Harold Burson, co-founder, Burson-Marsteller
At 91, Burson-Marsteller co-founder Harold Burson appears as sharp as ever. On a recent visit to Hong Kong, he presented no-nonsense views on the state of PR in Asia and the extent to which its role has changed. Interview:Harold Burson, co-founder, Burson-Marsteller
Has the standard of PR practice in Asia caught up with that in the West?
The methodology [for PR] is pretty standard around the world. There are differences in how developed they are, but the quality of work from Hong Kong [for example] is often on a par with our US and European offices. One of the big differences is among the people who hire us. In Asia there is [still] not as much appreciation of the need for PR as in Western countries, particularly the UK. But understanding of it by locally owned businesses has improved greatly. The idea of consultants is traditionally very foreign to Chinese and Japanese companies. It was very difficult for them to understand why they should hire us—that is now better understood than before.
Pressure from multinationals spilled over into the local communities and they saw different companies progress faster than others. Some were better regarded than others, and they wanted to know why. Typically, Asian companies were not nearly as brand-sensitive as Western companies. Today, apart from Japanese and Korean companies, there are still very few recognisable world brands from Asian countries. If you have an established, known brand you could command a premium price for the product and that [concept] was not established before trade began moving around the world. But the people in our offices in Asia have become interchangeable with our people in the US. When they come to New York, they fit in very quickly.
Do you think the role of PR is still misunderstood?
If you took a census of people in PR the definition would centre around communications. I maintain that it has two components: to help devise policies and procedures that are acceptable to the people you want to reach and if you communicate that effectively, you will succeed. So the PR function covers a much broader spectrum than just getting out news releases. You have to operate in the public interest and PR has a role to play in the reconciliation of what the public wants and the client expects. Unlike in the political sphere, where you can make claims and not be held accountable, corporations can’t do that.
The more sophisticated companies [in Asia] do understand. The Chinese are doing more to build a quality image for their products. Japan moved from the cheap end to the top end. I think the thinking [in much of Asia] has been, ‘if we make the cheapest products, people will buy them’, but the public is much more sophisticated than that.
Management consultancies have suggested branding and communications should not be the preserve of marketers and communications people. Do you agree?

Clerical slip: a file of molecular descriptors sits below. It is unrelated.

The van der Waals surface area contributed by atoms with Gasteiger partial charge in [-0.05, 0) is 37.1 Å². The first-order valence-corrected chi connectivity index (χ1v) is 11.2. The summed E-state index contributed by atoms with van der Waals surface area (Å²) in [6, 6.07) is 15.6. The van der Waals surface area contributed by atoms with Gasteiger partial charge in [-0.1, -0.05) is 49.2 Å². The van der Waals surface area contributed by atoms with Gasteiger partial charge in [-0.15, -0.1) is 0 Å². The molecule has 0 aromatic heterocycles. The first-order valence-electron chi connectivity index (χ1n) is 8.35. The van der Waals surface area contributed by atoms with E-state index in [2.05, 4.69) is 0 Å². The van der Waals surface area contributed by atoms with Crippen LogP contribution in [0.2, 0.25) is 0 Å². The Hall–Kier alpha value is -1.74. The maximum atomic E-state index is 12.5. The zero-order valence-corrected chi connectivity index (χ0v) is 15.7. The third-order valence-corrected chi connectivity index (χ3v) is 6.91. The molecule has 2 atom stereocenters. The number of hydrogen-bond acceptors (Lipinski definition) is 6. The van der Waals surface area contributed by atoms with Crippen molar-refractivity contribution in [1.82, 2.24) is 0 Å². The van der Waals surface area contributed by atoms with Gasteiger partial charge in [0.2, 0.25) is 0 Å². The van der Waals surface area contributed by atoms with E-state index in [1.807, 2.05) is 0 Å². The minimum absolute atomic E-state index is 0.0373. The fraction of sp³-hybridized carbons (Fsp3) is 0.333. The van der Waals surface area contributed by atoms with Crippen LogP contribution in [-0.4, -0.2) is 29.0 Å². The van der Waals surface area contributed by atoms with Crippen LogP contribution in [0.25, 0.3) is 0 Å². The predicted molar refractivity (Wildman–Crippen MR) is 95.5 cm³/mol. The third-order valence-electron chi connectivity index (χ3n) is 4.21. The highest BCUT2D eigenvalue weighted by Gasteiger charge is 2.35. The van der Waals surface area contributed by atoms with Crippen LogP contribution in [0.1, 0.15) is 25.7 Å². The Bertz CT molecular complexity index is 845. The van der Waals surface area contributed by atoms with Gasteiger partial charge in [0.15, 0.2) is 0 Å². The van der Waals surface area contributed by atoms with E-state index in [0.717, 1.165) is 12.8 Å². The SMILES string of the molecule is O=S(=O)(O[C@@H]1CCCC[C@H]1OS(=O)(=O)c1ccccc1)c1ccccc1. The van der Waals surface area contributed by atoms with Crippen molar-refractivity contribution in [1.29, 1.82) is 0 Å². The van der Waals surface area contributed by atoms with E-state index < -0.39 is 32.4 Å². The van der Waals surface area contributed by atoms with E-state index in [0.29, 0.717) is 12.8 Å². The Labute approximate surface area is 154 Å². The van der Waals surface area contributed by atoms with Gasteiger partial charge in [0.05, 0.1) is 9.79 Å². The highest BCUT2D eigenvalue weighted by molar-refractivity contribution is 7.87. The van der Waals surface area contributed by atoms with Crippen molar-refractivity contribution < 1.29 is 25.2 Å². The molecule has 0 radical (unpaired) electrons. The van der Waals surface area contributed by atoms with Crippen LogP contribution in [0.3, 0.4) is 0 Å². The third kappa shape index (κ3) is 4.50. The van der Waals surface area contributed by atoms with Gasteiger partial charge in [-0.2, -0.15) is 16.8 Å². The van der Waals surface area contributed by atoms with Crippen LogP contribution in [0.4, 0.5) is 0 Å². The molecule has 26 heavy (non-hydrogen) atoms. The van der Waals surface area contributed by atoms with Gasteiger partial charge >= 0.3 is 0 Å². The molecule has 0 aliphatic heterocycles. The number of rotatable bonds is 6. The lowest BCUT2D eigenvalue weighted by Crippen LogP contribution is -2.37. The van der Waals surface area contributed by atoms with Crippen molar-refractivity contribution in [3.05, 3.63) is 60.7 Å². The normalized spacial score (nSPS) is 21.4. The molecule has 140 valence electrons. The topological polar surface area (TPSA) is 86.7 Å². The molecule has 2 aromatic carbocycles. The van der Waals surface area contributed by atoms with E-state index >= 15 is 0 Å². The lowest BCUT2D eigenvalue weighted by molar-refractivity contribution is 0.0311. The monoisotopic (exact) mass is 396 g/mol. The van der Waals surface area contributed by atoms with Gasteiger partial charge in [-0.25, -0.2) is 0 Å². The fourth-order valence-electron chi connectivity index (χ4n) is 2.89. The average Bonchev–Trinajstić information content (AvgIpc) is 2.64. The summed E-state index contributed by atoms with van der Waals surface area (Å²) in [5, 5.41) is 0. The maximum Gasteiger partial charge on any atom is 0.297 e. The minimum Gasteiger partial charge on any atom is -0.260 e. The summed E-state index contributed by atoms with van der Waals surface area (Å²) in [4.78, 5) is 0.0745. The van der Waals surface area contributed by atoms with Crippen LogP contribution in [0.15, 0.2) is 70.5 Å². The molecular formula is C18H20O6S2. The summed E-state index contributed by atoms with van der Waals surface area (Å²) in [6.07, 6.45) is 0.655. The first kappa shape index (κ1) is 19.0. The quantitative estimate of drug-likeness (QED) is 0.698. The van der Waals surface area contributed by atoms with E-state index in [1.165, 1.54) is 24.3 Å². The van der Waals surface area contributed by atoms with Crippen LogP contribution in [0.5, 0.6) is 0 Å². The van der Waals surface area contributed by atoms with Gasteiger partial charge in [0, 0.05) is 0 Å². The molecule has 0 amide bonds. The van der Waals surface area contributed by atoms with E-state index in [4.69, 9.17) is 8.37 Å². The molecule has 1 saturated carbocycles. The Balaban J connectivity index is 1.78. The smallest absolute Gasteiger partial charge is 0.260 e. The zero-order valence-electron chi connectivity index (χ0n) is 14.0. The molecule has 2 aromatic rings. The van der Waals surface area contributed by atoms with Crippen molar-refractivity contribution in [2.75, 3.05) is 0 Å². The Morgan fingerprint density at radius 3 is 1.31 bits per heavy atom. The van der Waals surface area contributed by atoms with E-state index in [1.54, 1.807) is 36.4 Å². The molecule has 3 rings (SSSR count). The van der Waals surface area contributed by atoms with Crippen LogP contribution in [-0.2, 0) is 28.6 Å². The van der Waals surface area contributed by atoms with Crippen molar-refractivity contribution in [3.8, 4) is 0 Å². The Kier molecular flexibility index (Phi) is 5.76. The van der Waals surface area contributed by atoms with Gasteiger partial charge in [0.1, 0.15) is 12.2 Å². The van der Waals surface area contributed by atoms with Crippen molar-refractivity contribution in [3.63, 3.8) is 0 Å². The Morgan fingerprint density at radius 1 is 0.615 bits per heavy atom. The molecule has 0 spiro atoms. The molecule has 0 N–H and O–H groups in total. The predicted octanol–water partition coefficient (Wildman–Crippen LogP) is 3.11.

In any major enterprise, the CEO should be the person who really represents the corporation publicly. There should be really close contact between the CEO and the chief communications person. That is one of the more gratifying things to have happened over the past 10 to 15 years—that the management now includes communications management in the morning meeting. It’s not standard, but it is expanding. The CEO and chief PR officer usually identify closely with one another and if there is a change in CEO, there is frequently a new chief PR officer—because the CEO wants him to be his adviser and interpreter.
Another way I can indicate greater acceptance of PR is that when I came into this business in the 40s, the chief PR was not an officer of the company. Then they started becoming VP, then SVP, now EVP—members of the management committee. In that way I think PR has really come of age and I think other countries will follow. I don’t think you can force it. People have to adopt it, and they do this because competitive pressures force them to.
There has been much talk of PR being assessed on its impact on business. Is this actually happening?
In more sophisticated markets, we are being evaluated on outcome. Whether it be promoting a product or assisting a company in legislation, a lot more research is being done into outcomes. You can only measure if you have really good research. In the past, companies didn’t spend as much as they should on measurement, but that is changing.
I have a lot of optimism about the role of PR as a business tool and I think PR people increasingly have a better understanding of business. Those in charge of hiring are insisting that people know more about the business—that they understand how a sale is made, what can go wrong… Much more is demanded in terms of quality from candidates for the top [communications] jobs. Ten years from now, having an MBA may be a requirement for getting the top job in communications.
What we’re looking for is people with skills in specific environments. People who can mix experience in NGOs with PR, for example. We are also hiring more people such as lawyers who do not want to practice law, or in the healthcare field, people who have had experience with regulatory agencies. In tech, we look for people who know what’s in that black box. Journalism is also now much more like that. So it’s a matter of being able to understand what the different priorities are.